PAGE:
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Building Fires with a Purpose.

The discussion about building fires in child care programs is growing as ECE’s are trying to spend more time outside as a way of dealing with Covid. The general idea is that a fire will give kids and adults a chance to warm up while being outside for long periods of time in the cold weather. I think we need to go further with this idea. I learned about fires in a child care program, not as a way to warm up, but as a skill and knowledge to expose kids to; how to build a fire, what the purpose of fire is, and how to respect and be safe around fire.

I was first introduced to the concept through Gill Robertson who was a family child care provider at the time. She then connected me with Niki Buchan who shared the concept of lab fires. These are not large bonfires for the sake of having a fire. They are small fires build in a small metal bowl/caldron and used to teach children about fire. This was the first time I had ever used a fire steel. My own skills were growing. I had such a sense of accomplishment when I finally got my little fire going!

As most of you already know I operate a family child care program for infants to school age as well as a forest and nature school program. I offer fire building opportunities in both these programs. If I want children to respect and understand the power of fire, I need to offer these opportunities. We don’t just ‘have’ a fire, we have conversations about fire; fire being a tool that we use for heat, cooking, light, safety.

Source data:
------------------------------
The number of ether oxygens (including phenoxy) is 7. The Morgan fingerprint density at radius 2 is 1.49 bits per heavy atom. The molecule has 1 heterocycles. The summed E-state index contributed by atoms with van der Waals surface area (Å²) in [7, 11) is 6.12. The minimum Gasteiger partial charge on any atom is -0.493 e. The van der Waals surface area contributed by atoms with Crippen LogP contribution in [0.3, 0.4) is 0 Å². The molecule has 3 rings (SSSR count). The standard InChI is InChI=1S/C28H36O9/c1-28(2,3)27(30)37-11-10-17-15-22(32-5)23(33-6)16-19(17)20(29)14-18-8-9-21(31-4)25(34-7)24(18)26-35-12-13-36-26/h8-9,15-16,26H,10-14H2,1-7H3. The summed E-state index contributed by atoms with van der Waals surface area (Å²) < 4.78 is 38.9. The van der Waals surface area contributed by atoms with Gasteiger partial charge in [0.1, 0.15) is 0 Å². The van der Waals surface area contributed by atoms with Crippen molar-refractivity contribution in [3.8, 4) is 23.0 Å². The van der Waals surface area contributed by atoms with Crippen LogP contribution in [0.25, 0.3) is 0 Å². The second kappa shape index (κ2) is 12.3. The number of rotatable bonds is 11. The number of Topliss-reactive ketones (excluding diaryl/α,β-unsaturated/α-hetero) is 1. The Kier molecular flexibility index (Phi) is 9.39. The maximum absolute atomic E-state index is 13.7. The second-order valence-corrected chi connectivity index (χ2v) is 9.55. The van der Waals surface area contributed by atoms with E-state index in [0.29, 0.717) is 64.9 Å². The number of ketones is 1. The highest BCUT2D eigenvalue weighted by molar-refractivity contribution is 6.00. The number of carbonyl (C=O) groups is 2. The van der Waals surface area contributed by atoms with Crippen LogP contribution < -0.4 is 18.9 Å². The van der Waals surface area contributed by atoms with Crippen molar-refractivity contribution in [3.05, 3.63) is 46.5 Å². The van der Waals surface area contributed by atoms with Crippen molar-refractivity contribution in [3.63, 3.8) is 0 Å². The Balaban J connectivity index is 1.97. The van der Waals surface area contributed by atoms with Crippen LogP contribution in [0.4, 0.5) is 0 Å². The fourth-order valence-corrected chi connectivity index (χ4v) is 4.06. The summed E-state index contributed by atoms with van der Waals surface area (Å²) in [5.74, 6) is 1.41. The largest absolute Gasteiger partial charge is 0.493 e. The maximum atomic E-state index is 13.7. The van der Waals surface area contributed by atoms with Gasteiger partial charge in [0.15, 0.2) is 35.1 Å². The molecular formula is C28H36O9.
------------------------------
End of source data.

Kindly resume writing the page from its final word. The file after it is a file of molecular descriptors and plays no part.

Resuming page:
I know some people are thinking,  “There is no way I would ever be comfortable with a fire around the children I care for!” We have very strict rules and procedures around this whole process. We go over and review the rules each time; how we behave around the fire, how we move around the fire area and where we sit to be safe. There is always an adult at the fire pit when starting a fire and while the fire is burning. We start at the very beginning and explore how to start a fire. We talk about what we need and why; cotton balls, petroleum jelly, small kindling, and the flint and steel. I demonstrate how it works and then anyone who wants a chance to try, is able to. The kids can tell me the rules and what we need after their first time being exposed to these tools. The absolute joy on the kids faces when they are able to create a spark is priceless.

I want to provide opportunities for children to build new skills and I want them to know they will be safe if they choose to give them a try. With conversations and opportunities like this, I hope children will go forward with a life long skill and a new connection to nature. As Bev Bos said, “If it hasn’t been in the hand and the heart, it can’t be in the brain.” Offering real opportunities is important if we want kids to learn and retain new skills and knowledge.

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